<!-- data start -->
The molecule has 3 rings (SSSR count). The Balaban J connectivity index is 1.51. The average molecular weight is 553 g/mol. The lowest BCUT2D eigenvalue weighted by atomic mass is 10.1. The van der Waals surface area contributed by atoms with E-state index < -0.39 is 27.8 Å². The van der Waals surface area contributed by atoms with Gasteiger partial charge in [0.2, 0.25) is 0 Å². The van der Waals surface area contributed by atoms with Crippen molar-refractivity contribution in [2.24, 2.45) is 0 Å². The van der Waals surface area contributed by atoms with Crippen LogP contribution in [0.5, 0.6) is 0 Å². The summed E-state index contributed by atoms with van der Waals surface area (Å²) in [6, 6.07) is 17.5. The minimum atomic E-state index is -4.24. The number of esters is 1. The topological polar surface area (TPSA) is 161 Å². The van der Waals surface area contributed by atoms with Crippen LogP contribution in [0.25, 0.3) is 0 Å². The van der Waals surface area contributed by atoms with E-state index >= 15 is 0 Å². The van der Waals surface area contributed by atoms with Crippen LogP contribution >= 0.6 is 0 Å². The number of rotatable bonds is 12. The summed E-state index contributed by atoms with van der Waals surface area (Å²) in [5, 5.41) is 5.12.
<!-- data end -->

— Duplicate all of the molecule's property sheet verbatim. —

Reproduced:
The molecule has 3 rings (SSSR count). The Balaban J connectivity index is 1.51. The average molecular weight is 553 g/mol. The lowest BCUT2D eigenvalue weighted by atomic mass is 10.1. The van der Waals surface area contributed by atoms with E-state index < -0.39 is 27.8 Å². The van der Waals surface area contributed by atoms with Gasteiger partial charge in [0.2, 0.25) is 0 Å². The van der Waals surface area contributed by atoms with Crippen molar-refractivity contribution in [2.24, 2.45) is 0 Å². The van der Waals surface area contributed by atoms with Crippen LogP contribution in [0.5, 0.6) is 0 Å². The summed E-state index contributed by atoms with van der Waals surface area (Å²) in [6, 6.07) is 17.5. The minimum atomic E-state index is -4.24. The number of esters is 1. The topological polar surface area (TPSA) is 161 Å². The van der Waals surface area contributed by atoms with Crippen LogP contribution in [0.25, 0.3) is 0 Å². The van der Waals surface area contributed by atoms with E-state index >= 15 is 0 Å². The van der Waals surface area contributed by atoms with Crippen LogP contribution >= 0.6 is 0 Å². The number of rotatable bonds is 12. The summed E-state index contributed by atoms with van der Waals surface area (Å²) in [5, 5.41) is 5.12.